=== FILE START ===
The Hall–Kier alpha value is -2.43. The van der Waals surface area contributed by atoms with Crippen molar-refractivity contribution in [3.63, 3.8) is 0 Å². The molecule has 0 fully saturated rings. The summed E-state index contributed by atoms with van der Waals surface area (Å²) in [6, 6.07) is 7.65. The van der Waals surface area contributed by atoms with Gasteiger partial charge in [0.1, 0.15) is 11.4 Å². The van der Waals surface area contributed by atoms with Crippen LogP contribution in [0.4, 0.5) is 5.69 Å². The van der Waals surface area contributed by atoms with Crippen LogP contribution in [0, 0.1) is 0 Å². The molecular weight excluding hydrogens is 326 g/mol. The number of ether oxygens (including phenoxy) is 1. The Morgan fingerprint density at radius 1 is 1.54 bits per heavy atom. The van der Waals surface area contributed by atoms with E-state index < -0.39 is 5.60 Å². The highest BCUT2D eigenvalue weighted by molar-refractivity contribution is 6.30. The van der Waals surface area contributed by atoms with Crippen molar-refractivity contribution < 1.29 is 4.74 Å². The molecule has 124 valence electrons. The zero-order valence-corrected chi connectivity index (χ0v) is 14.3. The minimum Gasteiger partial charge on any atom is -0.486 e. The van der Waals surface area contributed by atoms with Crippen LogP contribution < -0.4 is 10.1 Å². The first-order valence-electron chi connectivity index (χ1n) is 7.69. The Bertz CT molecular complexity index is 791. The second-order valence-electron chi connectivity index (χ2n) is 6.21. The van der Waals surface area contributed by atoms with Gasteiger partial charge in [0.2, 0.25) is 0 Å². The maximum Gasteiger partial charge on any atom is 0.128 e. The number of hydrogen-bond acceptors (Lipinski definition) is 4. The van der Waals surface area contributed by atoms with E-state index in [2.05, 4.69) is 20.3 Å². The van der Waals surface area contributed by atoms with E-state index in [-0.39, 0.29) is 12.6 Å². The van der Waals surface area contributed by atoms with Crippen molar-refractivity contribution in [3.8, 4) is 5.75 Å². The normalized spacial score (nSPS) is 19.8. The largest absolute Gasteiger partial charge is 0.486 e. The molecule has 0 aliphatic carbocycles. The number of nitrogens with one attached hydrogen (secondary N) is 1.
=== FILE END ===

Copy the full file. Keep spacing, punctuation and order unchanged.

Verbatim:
The Hall–Kier alpha value is -2.43. The van der Waals surface area contributed by atoms with Crippen molar-refractivity contribution in [3.63, 3.8) is 0 Å². The molecule has 0 fully saturated rings. The summed E-state index contributed by atoms with van der Waals surface area (Å²) in [6, 6.07) is 7.65. The van der Waals surface area contributed by atoms with Gasteiger partial charge in [0.1, 0.15) is 11.4 Å². The van der Waals surface area contributed by atoms with Crippen LogP contribution in [0.4, 0.5) is 5.69 Å². The van der Waals surface area contributed by atoms with Crippen LogP contribution in [0, 0.1) is 0 Å². The molecular weight excluding hydrogens is 326 g/mol. The number of ether oxygens (including phenoxy) is 1. The Morgan fingerprint density at radius 1 is 1.54 bits per heavy atom. The van der Waals surface area contributed by atoms with E-state index < -0.39 is 5.60 Å². The highest BCUT2D eigenvalue weighted by molar-refractivity contribution is 6.30. The van der Waals surface area contributed by atoms with Crippen molar-refractivity contribution < 1.29 is 4.74 Å². The molecule has 124 valence electrons. The zero-order valence-corrected chi connectivity index (χ0v) is 14.3. The minimum Gasteiger partial charge on any atom is -0.486 e. The van der Waals surface area contributed by atoms with Crippen LogP contribution < -0.4 is 10.1 Å². The first-order valence-electron chi connectivity index (χ1n) is 7.69. The Bertz CT molecular complexity index is 791. The second-order valence-electron chi connectivity index (χ2n) is 6.21. The van der Waals surface area contributed by atoms with Gasteiger partial charge in [0.2, 0.25) is 0 Å². The maximum Gasteiger partial charge on any atom is 0.128 e. The number of hydrogen-bond acceptors (Lipinski definition) is 4. The van der Waals surface area contributed by atoms with E-state index in [2.05, 4.69) is 20.3 Å². The van der Waals surface area contributed by atoms with E-state index in [-0.39, 0.29) is 12.6 Å². The van der Waals surface area contributed by atoms with Crippen molar-refractivity contribution in [3.8, 4) is 5.75 Å². The normalized spacial score (nSPS) is 19.8. The largest absolute Gasteiger partial charge is 0.486 e. The molecule has 0 aliphatic carbocycles. The number of nitrogens with one attached hydrogen (secondary N) is 1.